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The Year in Science: Chemistry 1997


By Jeffrey WintersJanuary 1, 1998 6:00 AM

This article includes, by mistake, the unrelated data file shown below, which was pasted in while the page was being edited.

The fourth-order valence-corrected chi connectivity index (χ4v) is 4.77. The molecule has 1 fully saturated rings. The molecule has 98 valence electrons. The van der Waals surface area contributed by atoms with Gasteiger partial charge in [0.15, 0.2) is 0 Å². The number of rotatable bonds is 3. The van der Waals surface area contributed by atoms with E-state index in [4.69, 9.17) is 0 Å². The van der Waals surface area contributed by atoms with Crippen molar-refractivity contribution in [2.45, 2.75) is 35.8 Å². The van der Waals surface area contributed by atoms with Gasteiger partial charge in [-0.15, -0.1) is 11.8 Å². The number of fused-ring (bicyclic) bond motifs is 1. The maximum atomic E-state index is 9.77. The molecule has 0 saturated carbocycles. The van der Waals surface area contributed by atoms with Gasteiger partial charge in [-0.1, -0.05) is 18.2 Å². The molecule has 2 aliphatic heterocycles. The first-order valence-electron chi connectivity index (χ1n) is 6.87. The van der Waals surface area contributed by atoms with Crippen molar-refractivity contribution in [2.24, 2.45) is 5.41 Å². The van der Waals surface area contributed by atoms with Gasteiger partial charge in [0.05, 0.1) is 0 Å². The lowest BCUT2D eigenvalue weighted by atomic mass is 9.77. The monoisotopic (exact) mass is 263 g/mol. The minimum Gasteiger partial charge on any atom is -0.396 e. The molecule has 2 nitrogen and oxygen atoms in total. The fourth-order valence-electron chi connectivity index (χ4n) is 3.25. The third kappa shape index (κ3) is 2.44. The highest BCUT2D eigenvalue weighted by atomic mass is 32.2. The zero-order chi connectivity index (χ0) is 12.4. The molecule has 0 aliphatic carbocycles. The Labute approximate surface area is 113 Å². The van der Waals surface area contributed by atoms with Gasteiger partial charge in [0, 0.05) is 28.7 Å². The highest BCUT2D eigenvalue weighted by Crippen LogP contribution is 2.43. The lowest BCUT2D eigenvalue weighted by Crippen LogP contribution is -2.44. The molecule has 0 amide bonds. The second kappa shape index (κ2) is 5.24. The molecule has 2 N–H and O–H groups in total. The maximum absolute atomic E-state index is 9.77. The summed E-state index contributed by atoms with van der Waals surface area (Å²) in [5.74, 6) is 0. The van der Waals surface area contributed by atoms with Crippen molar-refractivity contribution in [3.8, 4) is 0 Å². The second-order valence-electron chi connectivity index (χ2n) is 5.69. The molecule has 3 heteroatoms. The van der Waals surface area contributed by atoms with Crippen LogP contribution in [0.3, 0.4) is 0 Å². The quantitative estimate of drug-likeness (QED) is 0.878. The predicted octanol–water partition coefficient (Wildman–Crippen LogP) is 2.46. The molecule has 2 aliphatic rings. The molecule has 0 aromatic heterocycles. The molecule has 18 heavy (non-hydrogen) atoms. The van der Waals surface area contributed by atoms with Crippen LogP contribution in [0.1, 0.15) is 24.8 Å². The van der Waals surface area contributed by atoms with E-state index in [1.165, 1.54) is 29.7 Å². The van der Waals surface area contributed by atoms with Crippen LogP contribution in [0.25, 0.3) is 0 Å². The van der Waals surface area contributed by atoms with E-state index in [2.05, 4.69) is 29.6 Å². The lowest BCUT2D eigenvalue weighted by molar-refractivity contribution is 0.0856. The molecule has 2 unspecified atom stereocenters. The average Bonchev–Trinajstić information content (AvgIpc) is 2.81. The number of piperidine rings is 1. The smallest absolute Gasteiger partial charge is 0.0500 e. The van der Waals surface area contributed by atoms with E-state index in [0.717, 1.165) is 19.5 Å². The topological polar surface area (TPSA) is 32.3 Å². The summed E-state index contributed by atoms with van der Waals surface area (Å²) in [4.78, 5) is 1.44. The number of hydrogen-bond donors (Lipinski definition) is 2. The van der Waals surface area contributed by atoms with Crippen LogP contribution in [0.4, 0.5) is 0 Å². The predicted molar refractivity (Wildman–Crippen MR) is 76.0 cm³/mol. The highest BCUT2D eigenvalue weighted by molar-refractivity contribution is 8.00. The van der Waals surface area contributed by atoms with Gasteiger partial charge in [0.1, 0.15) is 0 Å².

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Over the past few years chemists have discovered an assortment of oddly shaped carbon molecules, such as the microscopic tubes in these images. Last March, researchers at the National Renewable Energy Laboratory in Golden, Colorado, announced that they’d managed to use molecular tubes like these as miniature storage tanks for hydrogen gas. This seemingly esoteric stunt may have a very practical payoff: it could provide the means to safely store clean-burning hydrogen gas in a new generation of nonpolluting vehicles. Says materials scientist Michael Heben, who worked on the project: This points to the possibility of high-density hydrogen storage at room temperatures. One of the drawbacks to using hydrogen gas, which liquefies at –423 degrees, to power cars and trucks is the difficulty of storing enough of it to provide the energy equivalent of a tank of gas. Cooling and liquefying the gas, for example, requires expensive and bulky equipment. But the Colorado researchers found that when hydrogen gas flows over carbon nanotubes, the tubes soak up the gas like sponges. The researchers estimate that a gas-tank-size block of carbon tubes filled with hydrogen could power a typical car for 200 miles.

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